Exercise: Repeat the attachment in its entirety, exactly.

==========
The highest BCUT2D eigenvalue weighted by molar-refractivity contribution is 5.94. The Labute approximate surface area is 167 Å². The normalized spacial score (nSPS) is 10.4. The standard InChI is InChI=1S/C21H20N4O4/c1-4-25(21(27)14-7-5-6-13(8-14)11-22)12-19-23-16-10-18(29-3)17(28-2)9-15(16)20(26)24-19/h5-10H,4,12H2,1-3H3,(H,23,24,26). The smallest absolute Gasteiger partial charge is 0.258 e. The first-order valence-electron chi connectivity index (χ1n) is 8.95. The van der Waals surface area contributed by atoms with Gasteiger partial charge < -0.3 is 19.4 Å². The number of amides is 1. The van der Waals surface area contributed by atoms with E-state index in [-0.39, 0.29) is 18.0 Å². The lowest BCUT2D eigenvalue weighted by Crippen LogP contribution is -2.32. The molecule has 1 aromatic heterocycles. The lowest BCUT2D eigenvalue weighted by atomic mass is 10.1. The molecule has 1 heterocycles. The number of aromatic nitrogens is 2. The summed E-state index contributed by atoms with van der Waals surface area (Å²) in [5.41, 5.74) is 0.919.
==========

The highest BCUT2D eigenvalue weighted by molar-refractivity contribution is 5.94. The Labute approximate surface area is 167 Å². The normalized spacial score (nSPS) is 10.4. The standard InChI is InChI=1S/C21H20N4O4/c1-4-25(21(27)14-7-5-6-13(8-14)11-22)12-19-23-16-10-18(29-3)17(28-2)9-15(16)20(26)24-19/h5-10H,4,12H2,1-3H3,(H,23,24,26). The smallest absolute Gasteiger partial charge is 0.258 e. The first-order valence-electron chi connectivity index (χ1n) is 8.95. The van der Waals surface area contributed by atoms with Gasteiger partial charge < -0.3 is 19.4 Å². The number of amides is 1. The van der Waals surface area contributed by atoms with E-state index in [-0.39, 0.29) is 18.0 Å². The lowest BCUT2D eigenvalue weighted by Crippen LogP contribution is -2.32. The molecule has 1 aromatic heterocycles. The lowest BCUT2D eigenvalue weighted by atomic mass is 10.1. The molecule has 1 heterocycles. The number of aromatic nitrogens is 2. The summed E-state index contributed by atoms with van der Waals surface area (Å²) in [5.41, 5.74) is 0.919.